[D8032V], Letter from Thomas Alva Edison to W H Patton, August 7th, 1880


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[D8032V], Letter from Thomas Alva Edison to W H Patton, August 7th, 1880

Editor's Notes

Heat & moisture in mine no problem for electric installations. Reduction of speed to 12 strokes/min pumps seemed difficult but have solution. Motors can be made water tight. Remainder of long letter outlines 2 plans for delivering power where needed in shafts, and explains principle & economy of power transmission and conversion: "The whole thing in a nutshell is that we turn mass motion of the steam engine into molecular motion (electricity) and then back into mass motion (rotation of dynamo mechanism) and in so doing we of course lose by the necessary frictions of the translating mechanism, but we have the great advantage that while it might be commercially & mechanically unpractical to give a mass movement to a large wire rope 10 iles long to convey poewr & reproduce it at the distance, it is perfectly suitable commercially & mechanically to substitute in place of a movement of the whole mass of a metallic rope 10 miles long a movement of its molecules throughout the ten miles...." Explains causes of loss under various operating conditions. Estimates $90,000 (no royalty) excluding boiler, freight, labor, etc. In Upton's hand is list of specific questions about sizes pumps & pipes used.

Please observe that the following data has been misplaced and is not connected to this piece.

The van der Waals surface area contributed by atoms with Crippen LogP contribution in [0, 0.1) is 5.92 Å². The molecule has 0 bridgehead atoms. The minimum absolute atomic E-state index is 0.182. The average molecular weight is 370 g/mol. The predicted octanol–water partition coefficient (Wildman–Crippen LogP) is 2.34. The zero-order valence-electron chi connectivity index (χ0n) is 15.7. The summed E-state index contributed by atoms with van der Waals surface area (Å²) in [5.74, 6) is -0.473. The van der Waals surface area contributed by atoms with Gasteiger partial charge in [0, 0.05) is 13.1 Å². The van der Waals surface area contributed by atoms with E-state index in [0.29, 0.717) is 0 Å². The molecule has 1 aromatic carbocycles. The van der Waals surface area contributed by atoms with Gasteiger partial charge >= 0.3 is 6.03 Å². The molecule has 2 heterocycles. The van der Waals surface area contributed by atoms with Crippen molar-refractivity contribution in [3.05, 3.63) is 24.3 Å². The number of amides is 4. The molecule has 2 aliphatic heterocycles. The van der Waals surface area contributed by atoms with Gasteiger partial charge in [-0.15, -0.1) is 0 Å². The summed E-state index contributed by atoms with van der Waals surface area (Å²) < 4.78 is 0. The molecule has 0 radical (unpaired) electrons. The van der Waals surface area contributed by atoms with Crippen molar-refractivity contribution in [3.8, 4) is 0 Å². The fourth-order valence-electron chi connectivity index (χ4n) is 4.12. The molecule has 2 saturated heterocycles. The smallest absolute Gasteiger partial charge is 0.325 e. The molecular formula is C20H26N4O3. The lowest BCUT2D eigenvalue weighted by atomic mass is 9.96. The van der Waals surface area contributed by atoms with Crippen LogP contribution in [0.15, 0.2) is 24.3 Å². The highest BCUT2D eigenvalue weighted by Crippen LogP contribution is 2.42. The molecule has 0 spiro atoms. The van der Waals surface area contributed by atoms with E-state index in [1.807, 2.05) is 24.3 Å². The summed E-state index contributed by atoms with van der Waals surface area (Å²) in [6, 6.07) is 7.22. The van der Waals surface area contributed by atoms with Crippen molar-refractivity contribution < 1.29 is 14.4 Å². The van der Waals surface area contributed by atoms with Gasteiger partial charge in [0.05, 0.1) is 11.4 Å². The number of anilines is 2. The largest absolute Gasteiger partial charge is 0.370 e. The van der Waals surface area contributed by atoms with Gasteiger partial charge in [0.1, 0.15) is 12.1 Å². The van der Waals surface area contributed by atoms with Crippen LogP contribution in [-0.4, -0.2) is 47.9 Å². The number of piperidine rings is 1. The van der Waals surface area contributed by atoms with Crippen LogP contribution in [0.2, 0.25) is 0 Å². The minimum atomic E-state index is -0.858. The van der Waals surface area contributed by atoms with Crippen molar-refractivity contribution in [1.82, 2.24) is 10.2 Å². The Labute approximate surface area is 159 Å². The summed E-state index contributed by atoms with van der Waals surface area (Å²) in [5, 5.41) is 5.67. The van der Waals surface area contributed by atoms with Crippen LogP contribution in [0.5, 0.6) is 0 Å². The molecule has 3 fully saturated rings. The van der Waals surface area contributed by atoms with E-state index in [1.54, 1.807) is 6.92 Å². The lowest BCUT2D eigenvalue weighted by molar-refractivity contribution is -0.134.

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Thomas A. Edison Papers, School of Arts and Sciences, Rutgers University
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